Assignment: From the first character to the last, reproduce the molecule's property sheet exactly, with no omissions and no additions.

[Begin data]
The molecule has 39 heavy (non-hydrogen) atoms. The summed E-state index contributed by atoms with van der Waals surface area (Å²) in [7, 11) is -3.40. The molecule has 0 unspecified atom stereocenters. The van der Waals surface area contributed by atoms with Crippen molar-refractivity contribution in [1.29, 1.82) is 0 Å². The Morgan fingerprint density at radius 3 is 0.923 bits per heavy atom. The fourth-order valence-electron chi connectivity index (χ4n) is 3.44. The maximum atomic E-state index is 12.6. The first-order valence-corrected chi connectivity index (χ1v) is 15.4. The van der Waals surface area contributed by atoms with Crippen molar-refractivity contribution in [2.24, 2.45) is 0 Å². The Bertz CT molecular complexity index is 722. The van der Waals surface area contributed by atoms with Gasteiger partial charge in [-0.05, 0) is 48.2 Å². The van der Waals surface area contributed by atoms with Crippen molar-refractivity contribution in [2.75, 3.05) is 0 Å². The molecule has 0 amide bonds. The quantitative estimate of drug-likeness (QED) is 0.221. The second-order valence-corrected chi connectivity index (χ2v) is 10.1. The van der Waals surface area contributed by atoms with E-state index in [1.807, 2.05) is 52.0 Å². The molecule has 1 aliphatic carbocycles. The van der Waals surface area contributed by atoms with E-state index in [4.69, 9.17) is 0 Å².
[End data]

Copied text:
The molecule has 39 heavy (non-hydrogen) atoms. The summed E-state index contributed by atoms with van der Waals surface area (Å²) in [7, 11) is -3.40. The molecule has 0 unspecified atom stereocenters. The van der Waals surface area contributed by atoms with Crippen molar-refractivity contribution in [1.29, 1.82) is 0 Å². The Morgan fingerprint density at radius 3 is 0.923 bits per heavy atom. The fourth-order valence-electron chi connectivity index (χ4n) is 3.44. The maximum atomic E-state index is 12.6. The first-order valence-corrected chi connectivity index (χ1v) is 15.4. The van der Waals surface area contributed by atoms with Crippen molar-refractivity contribution in [2.24, 2.45) is 0 Å². The Bertz CT molecular complexity index is 722. The van der Waals surface area contributed by atoms with Gasteiger partial charge in [-0.05, 0) is 48.2 Å². The van der Waals surface area contributed by atoms with Crippen molar-refractivity contribution in [2.75, 3.05) is 0 Å². The molecule has 0 amide bonds. The quantitative estimate of drug-likeness (QED) is 0.221. The second-order valence-corrected chi connectivity index (χ2v) is 10.1. The van der Waals surface area contributed by atoms with E-state index in [1.807, 2.05) is 52.0 Å². The molecule has 1 aliphatic carbocycles. The van der Waals surface area contributed by atoms with E-state index in [4.69, 9.17) is 0 Å².